Memphis, Tennessee the city of history and past controversy has emerged into a bustling and modern lady. Memphis was founded in 1819 by John Overton, James Winchester and Andrew Jackson as the new Memphis named after the Memphis on the Nile River, Egypt. Memphis began as a cotton industry and in 1968 Martin Luther King was assassinated in the Lorraine Motel. As a local, living a few miles outside Memphis, here are my favourite attractions that keep me coming back to this fun town.
Pro Bass Pyramid is an experience for every member of the family featuring the largest display of waterfowl and hunting equipment in the world. In 1991 the Pyramid opened as an event center and home of the NBA team, the Grizzlies. After many different occupants, the Bass Pro Shops opened in April 2015 in the Pyramid which rises 33 stories, shining on the Mississippi, and the major landmark of Memphis.
The 103 room Cyprus Lodge Hotel is very prominent as you enter the Pyramid. As you walk through the hotel, moss hangs from its giant timbers. Heavy beamed ceilings with antler chandeliers greet you as you enter the rooms. Deer heads are mounted on the walls and the rustic bedspreads create the lodge atmosphere. Large soaking bathtubs, stained glass windows, rough-hewn wooden floors and plush leather furniture add to the hotel’s ambiance.
Many of the rooms have screened balconies which overlook the man made Cyprus swamp with alligators and the 600,000 gallons of water features. The wetlands, a feature of Ducks Unlimited, allows visitors to learn about the wetlands of the Mississippi flyway and the conservation methods. Centered in the middle of this outdoor wonder is the 28-story, free standing elevator for the brave of heart. An indescribable view down the great Mississippi River, with the barges churning against the current, and the Memphis skyline greet you. Below is Mud Island where concerts are held and to the north Harbor Town where homes overlook the river. An open balcony on the South and West side and an enclosed one on the North allow for ample views. The elevator ride costs $10 for adults and $5 for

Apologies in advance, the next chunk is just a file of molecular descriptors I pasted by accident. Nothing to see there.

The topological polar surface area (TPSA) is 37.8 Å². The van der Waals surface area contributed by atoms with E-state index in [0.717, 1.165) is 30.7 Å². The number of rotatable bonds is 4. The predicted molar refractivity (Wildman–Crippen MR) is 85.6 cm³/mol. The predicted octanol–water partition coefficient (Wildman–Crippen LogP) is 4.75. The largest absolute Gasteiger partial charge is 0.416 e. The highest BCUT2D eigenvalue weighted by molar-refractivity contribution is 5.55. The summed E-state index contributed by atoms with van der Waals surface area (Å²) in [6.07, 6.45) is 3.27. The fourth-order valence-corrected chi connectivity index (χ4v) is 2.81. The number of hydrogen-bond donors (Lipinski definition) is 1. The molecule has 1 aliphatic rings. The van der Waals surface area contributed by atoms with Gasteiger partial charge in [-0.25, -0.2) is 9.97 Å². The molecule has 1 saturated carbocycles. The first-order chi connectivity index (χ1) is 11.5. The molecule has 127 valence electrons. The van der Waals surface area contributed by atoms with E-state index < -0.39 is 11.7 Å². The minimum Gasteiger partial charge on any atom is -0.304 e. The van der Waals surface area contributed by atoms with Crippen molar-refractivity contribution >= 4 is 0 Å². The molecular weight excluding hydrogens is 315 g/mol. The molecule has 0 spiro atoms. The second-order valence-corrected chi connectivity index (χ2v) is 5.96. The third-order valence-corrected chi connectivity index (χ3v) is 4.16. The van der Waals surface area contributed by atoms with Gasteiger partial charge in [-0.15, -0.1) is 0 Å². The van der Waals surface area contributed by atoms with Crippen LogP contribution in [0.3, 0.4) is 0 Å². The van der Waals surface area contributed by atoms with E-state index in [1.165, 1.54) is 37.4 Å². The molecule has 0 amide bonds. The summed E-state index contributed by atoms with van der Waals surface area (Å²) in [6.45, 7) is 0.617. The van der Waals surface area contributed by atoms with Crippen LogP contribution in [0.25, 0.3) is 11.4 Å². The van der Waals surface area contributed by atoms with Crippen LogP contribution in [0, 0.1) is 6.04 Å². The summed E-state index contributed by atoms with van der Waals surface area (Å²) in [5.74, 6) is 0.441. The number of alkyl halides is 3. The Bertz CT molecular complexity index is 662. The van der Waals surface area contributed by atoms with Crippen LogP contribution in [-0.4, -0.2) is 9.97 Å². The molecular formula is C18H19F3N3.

Moored on the docks by the historic and aged cobblestones are the paddle wheel steamboats Island Queen and Memphis Queen III. In the 1850’s and 1890’s migrant workers laid the stone from quarries in Illinois. It is the last complete stone paved landing in America. Memphis became a center of commerce with the steamboats bringing cotton and hardwood lumber into the port. Today the paddleboats are for tourists, showing them Memphis’s views from the river. As your paddleboat pulls away from the dock you can hear the swooshing and splashing as the wheels churn the water while you stand on the deck.
The Memphis skyline soon comes into view as the steamboat glides along the Mississippi. Relax on the upper steamboat deck at sunset, with a glass of wine and a gentle cooling breeze wafting over you. The big M-shaped bridge is silhouetted against the red and orange sky. You’ll pass Mud Island, site of many concerts. After you exit the steamboat, walk three blocks to the Peabody Hotel. Also known as the Queen of the South, the Peabody was originally built in 1869 by Col. Robert Brinkley. The hotel was named after his close friend George Peabody. In 1981, a five-year renovation by the Belz family restored the “lady” back to her glory. When you enter the hotel lobby you’ll be surrounded by graceful seating, with comfortable couches and lounging chairs, and visitors sipping wine. In the lobby center, the splashing water of the famous Florentine fountain lends a soothing and relaxed atmosphere. As you glance upwards you’re treated to a beautiful wooden carved ceiling replete with exquisite paintings. Off the second floor balustrade is the mirrored ballroom with crystal chandeliers, just waiting for the orchestra to play the welcoming notes of the first dance.
At 11:00 a.m. and 5:00 p.m. the Peabody Mallards waddle from their “duck palace” on the roof, down the elevator, and along the red carpet to the tune of John Philip Sousa’s “King Cotton March”. Since 1932 the four female mallards and a drake (male) have marched to the Florentine fountain where they splash and play to everyone’s delight. Ducks have become the hotel’s logo for the Hotel ever since that date. The Peabody does not serve duck in any of its restaurants!